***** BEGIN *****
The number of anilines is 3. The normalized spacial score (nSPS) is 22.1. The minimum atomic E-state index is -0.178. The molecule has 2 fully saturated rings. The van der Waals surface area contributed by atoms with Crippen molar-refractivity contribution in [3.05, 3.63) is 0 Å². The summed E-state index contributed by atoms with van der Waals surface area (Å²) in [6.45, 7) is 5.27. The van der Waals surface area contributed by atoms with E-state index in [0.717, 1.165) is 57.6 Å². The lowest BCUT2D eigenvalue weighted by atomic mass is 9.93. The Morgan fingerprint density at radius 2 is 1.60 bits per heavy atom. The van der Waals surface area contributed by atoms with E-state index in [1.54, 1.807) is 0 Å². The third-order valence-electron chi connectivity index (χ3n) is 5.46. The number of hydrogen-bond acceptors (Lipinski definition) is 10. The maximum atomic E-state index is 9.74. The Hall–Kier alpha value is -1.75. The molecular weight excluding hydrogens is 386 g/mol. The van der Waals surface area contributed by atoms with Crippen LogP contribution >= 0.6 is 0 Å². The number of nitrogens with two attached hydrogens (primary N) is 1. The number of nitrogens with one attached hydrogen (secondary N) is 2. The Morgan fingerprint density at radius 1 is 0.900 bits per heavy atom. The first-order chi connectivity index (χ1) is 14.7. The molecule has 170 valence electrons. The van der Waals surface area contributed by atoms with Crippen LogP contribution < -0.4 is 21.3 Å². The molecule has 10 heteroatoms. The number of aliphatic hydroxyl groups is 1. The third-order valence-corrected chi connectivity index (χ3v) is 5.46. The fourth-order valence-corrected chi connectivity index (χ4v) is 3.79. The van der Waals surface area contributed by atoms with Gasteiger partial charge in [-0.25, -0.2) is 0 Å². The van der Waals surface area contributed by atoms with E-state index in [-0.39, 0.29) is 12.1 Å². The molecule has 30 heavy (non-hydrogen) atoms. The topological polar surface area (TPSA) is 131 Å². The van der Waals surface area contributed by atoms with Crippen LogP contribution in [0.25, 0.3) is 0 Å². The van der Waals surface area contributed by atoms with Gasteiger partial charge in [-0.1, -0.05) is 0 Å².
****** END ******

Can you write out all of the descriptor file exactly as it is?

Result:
The number of anilines is 3. The normalized spacial score (nSPS) is 22.1. The minimum atomic E-state index is -0.178. The molecule has 2 fully saturated rings. The van der Waals surface area contributed by atoms with Crippen molar-refractivity contribution in [3.05, 3.63) is 0 Å². The summed E-state index contributed by atoms with van der Waals surface area (Å²) in [6.45, 7) is 5.27. The van der Waals surface area contributed by atoms with E-state index in [0.717, 1.165) is 57.6 Å². The lowest BCUT2D eigenvalue weighted by atomic mass is 9.93. The Morgan fingerprint density at radius 2 is 1.60 bits per heavy atom. The van der Waals surface area contributed by atoms with E-state index in [1.54, 1.807) is 0 Å². The third-order valence-electron chi connectivity index (χ3n) is 5.46. The number of hydrogen-bond acceptors (Lipinski definition) is 10. The maximum atomic E-state index is 9.74. The Hall–Kier alpha value is -1.75. The molecular weight excluding hydrogens is 386 g/mol. The van der Waals surface area contributed by atoms with Crippen LogP contribution >= 0.6 is 0 Å². The number of nitrogens with two attached hydrogens (primary N) is 1. The number of nitrogens with one attached hydrogen (secondary N) is 2. The Morgan fingerprint density at radius 1 is 0.900 bits per heavy atom. The first-order chi connectivity index (χ1) is 14.7. The molecule has 170 valence electrons. The van der Waals surface area contributed by atoms with Crippen LogP contribution < -0.4 is 21.3 Å². The molecule has 10 heteroatoms. The number of aliphatic hydroxyl groups is 1. The third-order valence-corrected chi connectivity index (χ3v) is 5.46. The fourth-order valence-corrected chi connectivity index (χ4v) is 3.79. The van der Waals surface area contributed by atoms with Gasteiger partial charge in [-0.25, -0.2) is 0 Å². The van der Waals surface area contributed by atoms with E-state index in [-0.39, 0.29) is 12.1 Å². The molecule has 30 heavy (non-hydrogen) atoms. The topological polar surface area (TPSA) is 131 Å². The van der Waals surface area contributed by atoms with Crippen LogP contribution in [0.25, 0.3) is 0 Å². The van der Waals surface area contributed by atoms with Gasteiger partial charge in [-0.1, -0.05) is 0 Å².